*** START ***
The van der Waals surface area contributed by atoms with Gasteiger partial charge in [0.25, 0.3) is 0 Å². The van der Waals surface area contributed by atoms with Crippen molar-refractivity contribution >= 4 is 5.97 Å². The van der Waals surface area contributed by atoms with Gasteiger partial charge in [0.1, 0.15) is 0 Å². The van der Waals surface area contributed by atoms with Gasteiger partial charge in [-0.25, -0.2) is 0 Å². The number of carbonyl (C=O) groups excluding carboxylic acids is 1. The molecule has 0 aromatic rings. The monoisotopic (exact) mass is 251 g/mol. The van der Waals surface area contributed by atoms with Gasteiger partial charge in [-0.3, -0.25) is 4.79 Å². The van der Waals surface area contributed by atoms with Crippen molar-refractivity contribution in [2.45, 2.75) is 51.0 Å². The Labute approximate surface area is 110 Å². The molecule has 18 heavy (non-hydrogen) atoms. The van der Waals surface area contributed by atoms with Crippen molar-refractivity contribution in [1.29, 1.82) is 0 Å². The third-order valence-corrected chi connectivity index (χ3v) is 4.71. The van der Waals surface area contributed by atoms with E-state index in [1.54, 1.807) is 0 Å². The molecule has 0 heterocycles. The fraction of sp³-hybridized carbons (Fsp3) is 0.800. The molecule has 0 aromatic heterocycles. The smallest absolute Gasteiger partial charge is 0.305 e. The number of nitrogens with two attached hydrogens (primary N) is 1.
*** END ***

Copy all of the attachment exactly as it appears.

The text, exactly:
The van der Waals surface area contributed by atoms with Gasteiger partial charge in [0.25, 0.3) is 0 Å². The van der Waals surface area contributed by atoms with Crippen molar-refractivity contribution >= 4 is 5.97 Å². The van der Waals surface area contributed by atoms with Gasteiger partial charge in [0.1, 0.15) is 0 Å². The van der Waals surface area contributed by atoms with Gasteiger partial charge in [-0.25, -0.2) is 0 Å². The number of carbonyl (C=O) groups excluding carboxylic acids is 1. The molecule has 0 aromatic rings. The monoisotopic (exact) mass is 251 g/mol. The van der Waals surface area contributed by atoms with Gasteiger partial charge in [-0.3, -0.25) is 4.79 Å². The van der Waals surface area contributed by atoms with Crippen molar-refractivity contribution in [2.45, 2.75) is 51.0 Å². The Labute approximate surface area is 110 Å². The molecule has 18 heavy (non-hydrogen) atoms. The van der Waals surface area contributed by atoms with Crippen molar-refractivity contribution in [1.29, 1.82) is 0 Å². The third-order valence-corrected chi connectivity index (χ3v) is 4.71. The van der Waals surface area contributed by atoms with E-state index in [1.54, 1.807) is 0 Å². The molecule has 0 heterocycles. The fraction of sp³-hybridized carbons (Fsp3) is 0.800. The molecule has 0 aromatic heterocycles. The smallest absolute Gasteiger partial charge is 0.305 e. The number of nitrogens with two attached hydrogens (primary N) is 1.